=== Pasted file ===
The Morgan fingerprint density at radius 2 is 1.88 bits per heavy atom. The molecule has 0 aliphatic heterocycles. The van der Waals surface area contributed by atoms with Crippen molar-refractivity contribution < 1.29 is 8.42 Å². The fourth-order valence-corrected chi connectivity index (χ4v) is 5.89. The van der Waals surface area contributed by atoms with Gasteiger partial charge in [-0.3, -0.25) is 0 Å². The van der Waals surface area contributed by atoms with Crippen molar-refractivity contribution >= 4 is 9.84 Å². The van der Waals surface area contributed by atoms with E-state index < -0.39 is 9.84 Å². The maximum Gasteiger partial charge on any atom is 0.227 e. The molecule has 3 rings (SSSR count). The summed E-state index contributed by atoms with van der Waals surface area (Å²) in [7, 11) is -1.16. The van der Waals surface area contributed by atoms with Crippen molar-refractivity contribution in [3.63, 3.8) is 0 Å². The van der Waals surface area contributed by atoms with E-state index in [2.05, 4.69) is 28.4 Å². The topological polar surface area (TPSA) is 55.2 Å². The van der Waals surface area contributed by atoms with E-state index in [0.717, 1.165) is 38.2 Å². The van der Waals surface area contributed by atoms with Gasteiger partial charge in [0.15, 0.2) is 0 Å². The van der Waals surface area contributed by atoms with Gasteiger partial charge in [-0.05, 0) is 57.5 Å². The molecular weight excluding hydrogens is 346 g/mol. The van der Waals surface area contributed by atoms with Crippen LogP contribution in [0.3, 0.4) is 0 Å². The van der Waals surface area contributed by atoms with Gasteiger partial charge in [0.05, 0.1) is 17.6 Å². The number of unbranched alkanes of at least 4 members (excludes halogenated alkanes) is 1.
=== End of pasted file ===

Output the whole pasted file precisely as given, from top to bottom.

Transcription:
The Morgan fingerprint density at radius 2 is 1.88 bits per heavy atom. The molecule has 0 aliphatic heterocycles. The van der Waals surface area contributed by atoms with Crippen molar-refractivity contribution < 1.29 is 8.42 Å². The fourth-order valence-corrected chi connectivity index (χ4v) is 5.89. The van der Waals surface area contributed by atoms with Gasteiger partial charge in [-0.3, -0.25) is 0 Å². The van der Waals surface area contributed by atoms with Crippen molar-refractivity contribution >= 4 is 9.84 Å². The van der Waals surface area contributed by atoms with E-state index < -0.39 is 9.84 Å². The maximum Gasteiger partial charge on any atom is 0.227 e. The molecule has 3 rings (SSSR count). The summed E-state index contributed by atoms with van der Waals surface area (Å²) in [7, 11) is -1.16. The van der Waals surface area contributed by atoms with Crippen molar-refractivity contribution in [3.63, 3.8) is 0 Å². The van der Waals surface area contributed by atoms with E-state index in [2.05, 4.69) is 28.4 Å². The topological polar surface area (TPSA) is 55.2 Å². The van der Waals surface area contributed by atoms with E-state index in [0.717, 1.165) is 38.2 Å². The van der Waals surface area contributed by atoms with Gasteiger partial charge in [0.15, 0.2) is 0 Å². The van der Waals surface area contributed by atoms with Gasteiger partial charge in [-0.05, 0) is 57.5 Å². The molecular weight excluding hydrogens is 346 g/mol. The van der Waals surface area contributed by atoms with Crippen LogP contribution in [0.3, 0.4) is 0 Å². The van der Waals surface area contributed by atoms with Gasteiger partial charge in [0.05, 0.1) is 17.6 Å². The number of unbranched alkanes of at least 4 members (excludes halogenated alkanes) is 1.